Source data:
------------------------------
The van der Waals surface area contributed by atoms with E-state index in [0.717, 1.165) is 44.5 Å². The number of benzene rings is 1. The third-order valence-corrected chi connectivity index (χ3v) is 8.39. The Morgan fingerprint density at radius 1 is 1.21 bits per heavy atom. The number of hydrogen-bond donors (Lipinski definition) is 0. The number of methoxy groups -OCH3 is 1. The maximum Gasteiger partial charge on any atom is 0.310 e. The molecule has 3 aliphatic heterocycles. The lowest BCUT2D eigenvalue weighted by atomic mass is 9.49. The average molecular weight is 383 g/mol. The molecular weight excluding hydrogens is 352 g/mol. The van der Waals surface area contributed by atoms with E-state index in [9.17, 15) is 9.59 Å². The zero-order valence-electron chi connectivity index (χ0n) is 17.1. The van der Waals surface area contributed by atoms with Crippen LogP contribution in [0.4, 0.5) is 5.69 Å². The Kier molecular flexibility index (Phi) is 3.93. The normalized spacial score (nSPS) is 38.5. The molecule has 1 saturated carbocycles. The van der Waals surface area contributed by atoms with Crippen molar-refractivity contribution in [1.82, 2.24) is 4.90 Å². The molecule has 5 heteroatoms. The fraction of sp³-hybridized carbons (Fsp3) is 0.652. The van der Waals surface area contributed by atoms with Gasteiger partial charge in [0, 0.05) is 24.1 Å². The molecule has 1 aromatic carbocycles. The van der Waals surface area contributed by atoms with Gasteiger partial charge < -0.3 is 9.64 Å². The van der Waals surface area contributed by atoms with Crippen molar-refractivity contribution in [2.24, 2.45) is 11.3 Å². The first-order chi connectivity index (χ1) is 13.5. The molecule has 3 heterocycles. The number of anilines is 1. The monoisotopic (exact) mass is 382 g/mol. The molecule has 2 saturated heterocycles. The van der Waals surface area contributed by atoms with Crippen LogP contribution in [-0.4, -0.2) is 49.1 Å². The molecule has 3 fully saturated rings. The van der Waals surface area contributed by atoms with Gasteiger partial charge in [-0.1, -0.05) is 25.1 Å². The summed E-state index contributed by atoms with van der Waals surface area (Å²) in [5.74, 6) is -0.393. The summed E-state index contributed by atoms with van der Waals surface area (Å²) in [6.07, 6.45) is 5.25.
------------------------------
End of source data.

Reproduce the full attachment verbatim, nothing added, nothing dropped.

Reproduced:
The van der Waals surface area contributed by atoms with E-state index in [0.717, 1.165) is 44.5 Å². The number of benzene rings is 1. The third-order valence-corrected chi connectivity index (χ3v) is 8.39. The Morgan fingerprint density at radius 1 is 1.21 bits per heavy atom. The number of hydrogen-bond donors (Lipinski definition) is 0. The number of methoxy groups -OCH3 is 1. The maximum Gasteiger partial charge on any atom is 0.310 e. The molecule has 3 aliphatic heterocycles. The lowest BCUT2D eigenvalue weighted by atomic mass is 9.49. The average molecular weight is 383 g/mol. The molecular weight excluding hydrogens is 352 g/mol. The van der Waals surface area contributed by atoms with E-state index in [9.17, 15) is 9.59 Å². The zero-order valence-electron chi connectivity index (χ0n) is 17.1. The van der Waals surface area contributed by atoms with Crippen LogP contribution in [0.4, 0.5) is 5.69 Å². The Kier molecular flexibility index (Phi) is 3.93. The normalized spacial score (nSPS) is 38.5. The molecule has 1 saturated carbocycles. The van der Waals surface area contributed by atoms with Crippen molar-refractivity contribution in [1.82, 2.24) is 4.90 Å². The molecule has 5 heteroatoms. The fraction of sp³-hybridized carbons (Fsp3) is 0.652. The van der Waals surface area contributed by atoms with Gasteiger partial charge in [0, 0.05) is 24.1 Å². The molecule has 1 aromatic carbocycles. The van der Waals surface area contributed by atoms with Gasteiger partial charge < -0.3 is 9.64 Å². The van der Waals surface area contributed by atoms with Crippen molar-refractivity contribution in [2.24, 2.45) is 11.3 Å². The first-order chi connectivity index (χ1) is 13.5. The molecule has 3 heterocycles. The number of anilines is 1. The monoisotopic (exact) mass is 382 g/mol. The molecule has 2 saturated heterocycles. The van der Waals surface area contributed by atoms with Crippen LogP contribution in [-0.4, -0.2) is 49.1 Å². The molecule has 3 fully saturated rings. The van der Waals surface area contributed by atoms with Gasteiger partial charge in [-0.1, -0.05) is 25.1 Å². The summed E-state index contributed by atoms with van der Waals surface area (Å²) in [5.74, 6) is -0.393. The summed E-state index contributed by atoms with van der Waals surface area (Å²) in [6.07, 6.45) is 5.25.